Men racing in Thursday’s 30 k freestyle in Rumford had better hope that temperatures don’t necessitate lobster mitts. Because they’re going to need all 10 fingers to keep track of their progress.
On Wednesday evening, the race jury for the U.S. National Championships chose to switch Thursday’s race format, from mass start to interval start. Men will race 11 times around the 2.7 k loop in Rumford, for a total of 29.7 kilometers, while women will complete six loops, for 18.9 kilometers—and each one will have to counted, somehow.
“It is not our responsibility, nor are we allowed, to tell the athletes what lap they’re on,” said John Farra, a jury member and the nordic director for the U.S. Ski and Snowboard Association (USSA). “That’s going to be the responsibility of the athletes…For sure, it’s a challenge.”
In an interview, Farra that Thursday’s planned mass start races would not have been the “appropriate format” given the length and width of the loop in Rumford, where organizers and volunteers have labored with snow guns, heavy equipment, and shovels for the better part of a week to combat for dwindling snow conditions.
Over the past few days, a number of coaches and athletes had argued that organizers should still run a mass start, and pull lapped athletes.
“It’s a championship—it’s not about who gets 68th place. It’s who gets first,” APU’s James Southam told FasterSkier.
But according to Farra, there are no guidelines in the USSA for removing lapped athletes, and a quick turnaround between Wednesday and Thursday’s races left little time for planning the implementation of such a system. Plus, Farra added, the long races and short course could have resulted in up to three-quarters of the field being pulled by the finish.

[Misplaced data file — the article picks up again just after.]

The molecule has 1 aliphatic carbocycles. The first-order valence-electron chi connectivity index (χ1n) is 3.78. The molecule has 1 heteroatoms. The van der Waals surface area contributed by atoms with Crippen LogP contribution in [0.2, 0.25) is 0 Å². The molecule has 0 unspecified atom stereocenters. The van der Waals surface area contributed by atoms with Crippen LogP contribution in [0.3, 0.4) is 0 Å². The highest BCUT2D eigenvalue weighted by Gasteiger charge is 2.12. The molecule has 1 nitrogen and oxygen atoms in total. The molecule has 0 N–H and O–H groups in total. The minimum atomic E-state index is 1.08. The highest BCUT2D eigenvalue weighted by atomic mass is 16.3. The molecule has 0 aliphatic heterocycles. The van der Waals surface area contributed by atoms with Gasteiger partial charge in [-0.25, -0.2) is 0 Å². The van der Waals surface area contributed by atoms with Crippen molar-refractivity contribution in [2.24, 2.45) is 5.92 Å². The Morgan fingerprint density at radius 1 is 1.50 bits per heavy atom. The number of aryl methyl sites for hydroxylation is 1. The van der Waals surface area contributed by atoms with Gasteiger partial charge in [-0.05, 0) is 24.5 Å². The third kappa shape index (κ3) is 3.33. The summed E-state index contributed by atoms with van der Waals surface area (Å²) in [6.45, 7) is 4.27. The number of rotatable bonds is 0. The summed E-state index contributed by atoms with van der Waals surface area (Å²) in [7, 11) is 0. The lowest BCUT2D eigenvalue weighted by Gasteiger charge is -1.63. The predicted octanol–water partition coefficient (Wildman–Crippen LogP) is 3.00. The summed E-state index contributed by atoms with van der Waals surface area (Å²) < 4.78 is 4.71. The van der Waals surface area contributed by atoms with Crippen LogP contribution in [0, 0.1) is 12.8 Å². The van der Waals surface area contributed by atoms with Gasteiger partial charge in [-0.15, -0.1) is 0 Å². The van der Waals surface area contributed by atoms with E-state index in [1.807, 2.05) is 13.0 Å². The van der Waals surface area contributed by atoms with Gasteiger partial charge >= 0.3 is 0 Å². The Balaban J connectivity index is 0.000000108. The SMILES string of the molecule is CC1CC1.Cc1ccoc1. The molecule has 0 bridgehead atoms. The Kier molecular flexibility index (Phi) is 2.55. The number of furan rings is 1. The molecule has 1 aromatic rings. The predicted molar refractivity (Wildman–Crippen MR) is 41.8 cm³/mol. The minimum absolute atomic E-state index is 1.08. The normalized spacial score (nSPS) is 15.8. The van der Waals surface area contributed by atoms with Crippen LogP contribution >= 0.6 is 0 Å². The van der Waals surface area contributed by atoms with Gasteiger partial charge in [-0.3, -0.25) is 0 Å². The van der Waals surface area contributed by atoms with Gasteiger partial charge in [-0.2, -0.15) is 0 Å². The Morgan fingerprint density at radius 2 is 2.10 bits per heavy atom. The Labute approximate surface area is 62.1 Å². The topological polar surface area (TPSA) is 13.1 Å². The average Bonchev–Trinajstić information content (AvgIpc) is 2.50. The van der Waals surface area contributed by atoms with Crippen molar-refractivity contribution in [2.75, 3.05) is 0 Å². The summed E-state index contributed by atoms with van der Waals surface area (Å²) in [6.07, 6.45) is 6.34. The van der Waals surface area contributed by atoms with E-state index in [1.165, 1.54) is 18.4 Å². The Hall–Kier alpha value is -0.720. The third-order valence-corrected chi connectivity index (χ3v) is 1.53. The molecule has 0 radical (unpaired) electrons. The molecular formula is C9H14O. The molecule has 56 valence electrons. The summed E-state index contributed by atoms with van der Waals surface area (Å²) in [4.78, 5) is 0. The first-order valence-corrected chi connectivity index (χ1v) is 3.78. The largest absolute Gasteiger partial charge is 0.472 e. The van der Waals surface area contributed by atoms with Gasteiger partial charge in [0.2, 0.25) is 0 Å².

“The reality is, it just wasn’t the right thing,” he said.
Earlier Wednesday, prior to the announcement of the change in format, Sun Valley Olympic Development Team Head Coach Travis Jones said that while he had his own preferences—which he declined to reveal—he understood the dilemma faced by race organizers.
On the one hand, he said, it would behoove the country’s elite athletes to have an additional mass start race to serve as a qualifier and preparation for the 2011 World Ski Championships. On the other, there are the athletes at risk of being lapped.
“They’re in a little bit of a hard spot, because they’ve got hundreds of people that have paid to be here, and they both expect and deserve to have a legitimate point result tomorrow. Because of that, it’s hard to justify pulling more than half the field,” Jones said. “I don’t envy those guys their decision. It’s a tough call to make, because no matter what you do, somebody’s going to be pissed.”
Farra, however, said that while many people had expressed their opinions on the various options under consideration for Thursday, everyone ultimately understood the necessity for the change.
“We all wanted to stick with the mass start, but I don’t think there was anybody that was frustrated with the situation,” he said.
Earlier Wednesday, CXC’s Tad Elliott, a favorite in the men’s race, acknowledged that the format was out of his control.
“I’ll just find out tonight, and race as hard as I can,” he said. “You gotta take what they give you—I know there’s low snow, and I know they’re working hard.”
Farra said that organizers would be out on the course Wednesday night to widen the loop, to provide more room for skating.
“It’s going to be a ton of traffic at times, but it’s as fair as we can imagine,” he said.
Tracking rules will be in effect, and the first of the major climbs on the loop will actually have two corridors marked out that athletes must use, Farra said—unless organizers can widen it sufficiently overnight to support three lanes.
Chief of Competition Carlie Casey did not immediately return calls Wednesday evening.
Nat Herz is an Alaska-based journalist who moonlights for FasterSkier as an occasional reporter and podcast host. He was FasterSkier's full-time reporter in 2010 and 2011.